Sept. 18 (UPI) -- Flood watches remained in effect Wednesday across southeastern Texas as Tropical Depression Imelda's heavy rain threatened to cause hazardous flooding and travel disruptions.
As of Wednesday afternoon, Imelda, which became a short-lived tropical storm on Tuesday before making landfall in Freeport, Texas, had produced over 22 inches of rain near the San Bernard Wildlife Reserve, while over 17 inches were reported in Freeport and Sargent, Texas.
AccuWeather meteorologists say an AccuWeather Local StormMax of 24 inches is possible into Friday.
As Imelda moved inland on Tuesday evening and Wednesday night, flooding fears prompted school districts throughout the region to cancel classes on Tuesday and Wednesday.
The University of Houston and Texas Southern University delayed class start times until 10 a.m. while dozens of school districts cancelled plans on Tuesday and Wednesday. The Galveston School District also announced classes would be canceled Wednesday.
However, the Houston Independent School District said all schools and district offices would operate under normal schedules Wednesday, although after-school and athletic events would be postponed.
At Bush Intercontinental Airport in Houston, inbound flights have been delayed for 30 minutes at their origins due to low hanging clouds, according to flightaware.com.
In addition, officials in Houston are preparing for water rescue boats by getting high-water vehicles ready.
In a joint statement, Harris County Judge Lina Hidalgo and officials with the Harris County Office of Homeland Security and Emergency Management urged residents to monitor weather forecasts and avoid driving on flooded roadways.
Hidalgo said Tuesday night that over 50 officials with the state, National Weather Service and Red Cross were working together at the emergency operations center to keep the community prepared and respond to incidents as necessary.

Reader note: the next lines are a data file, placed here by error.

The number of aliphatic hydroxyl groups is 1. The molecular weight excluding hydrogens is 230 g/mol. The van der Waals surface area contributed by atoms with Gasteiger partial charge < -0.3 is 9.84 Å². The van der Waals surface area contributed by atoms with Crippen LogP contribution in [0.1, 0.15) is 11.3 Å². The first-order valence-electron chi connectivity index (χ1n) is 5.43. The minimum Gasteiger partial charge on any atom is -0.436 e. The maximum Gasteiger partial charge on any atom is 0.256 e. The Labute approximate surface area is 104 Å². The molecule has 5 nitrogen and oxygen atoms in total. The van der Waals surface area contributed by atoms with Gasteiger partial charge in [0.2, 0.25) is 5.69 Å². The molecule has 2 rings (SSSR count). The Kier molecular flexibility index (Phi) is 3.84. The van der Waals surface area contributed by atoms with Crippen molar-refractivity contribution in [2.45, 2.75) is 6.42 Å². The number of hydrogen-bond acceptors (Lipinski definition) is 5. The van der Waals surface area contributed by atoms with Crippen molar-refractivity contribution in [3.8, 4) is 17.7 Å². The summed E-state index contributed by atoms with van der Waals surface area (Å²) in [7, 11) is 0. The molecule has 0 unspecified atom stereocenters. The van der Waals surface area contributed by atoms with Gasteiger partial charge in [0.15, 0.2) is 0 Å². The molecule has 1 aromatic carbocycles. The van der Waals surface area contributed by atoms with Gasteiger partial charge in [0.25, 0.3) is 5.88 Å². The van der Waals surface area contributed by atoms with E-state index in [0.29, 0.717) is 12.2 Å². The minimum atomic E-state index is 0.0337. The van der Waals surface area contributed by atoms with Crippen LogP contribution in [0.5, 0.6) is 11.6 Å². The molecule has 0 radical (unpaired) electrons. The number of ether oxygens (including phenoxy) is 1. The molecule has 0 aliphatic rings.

"Remember that the streets, the roads are designed and supposed to carry the water from the rainfall to the channels and bayous," Hidalgo said on Twitter. "That's normal and expected this time. But we need you to stay off the roads if you can."
The Houston Zoo has also closed down for Wednesday for the safety of staff, guests and animals.
The initial rainfall reports show the heaviest of totals falling south and east of Houston, but there is still potential for more accumulation later Wednesday.
"However, given how the rainfall has been behaving thus far with Imelda, it appears the worst of the rain with this storm has avoided and will continue to avoid the heart of the Houston area and the western suburbs," according to AccuWeather Senior Meteorologist Alex Sosnowski.
The City of Galveston posted a number of street closures on Twitter and also said all island transit services are suspended until further notice.
Some residents in the Galveston area have been trying to make the best of the stormy weather.
On Tuesday, one couple interviewed by ABC 13 in Houston had a picnic date near the town's sea wall despite the howling winds and relentless rain.
Meanwhile, several surfers looked to take advantage of the rough surf despite warnings from officials not to enter the stormy waters as there was a high risk of rip currents.
Palmer Buck, a member of Texas A&M Task Force 1, said he, along with a crew of others, was on hand to respond to any water rescues.
"Our forte is water rescue, both flood rescue and swift water rescues," Palmer told ABC News, adding crews had come from Fort Worth to help assess the situation.
Houston's mayor, Sylvester Turner, cautioned residents to be mindful of the threat of flooding on Tuesday.
"Rain will be in the area over the next several days and could cause some flooding," he said on Twitter. "Be careful driving and please pay attention to the weather reports. Be alert!"
While Imelda downgraded to a tropical depression on Tuesday night, the threat of flooding rainfall will continue through Wednesday and into Thursday, according to AccuWeather Meteorologist Derek Witt.
What's left of Imelda will dissipate by Friday, but the threat of ongoing flooding will persist across eastern Texas through the weekend as rivers and streams continue to rise.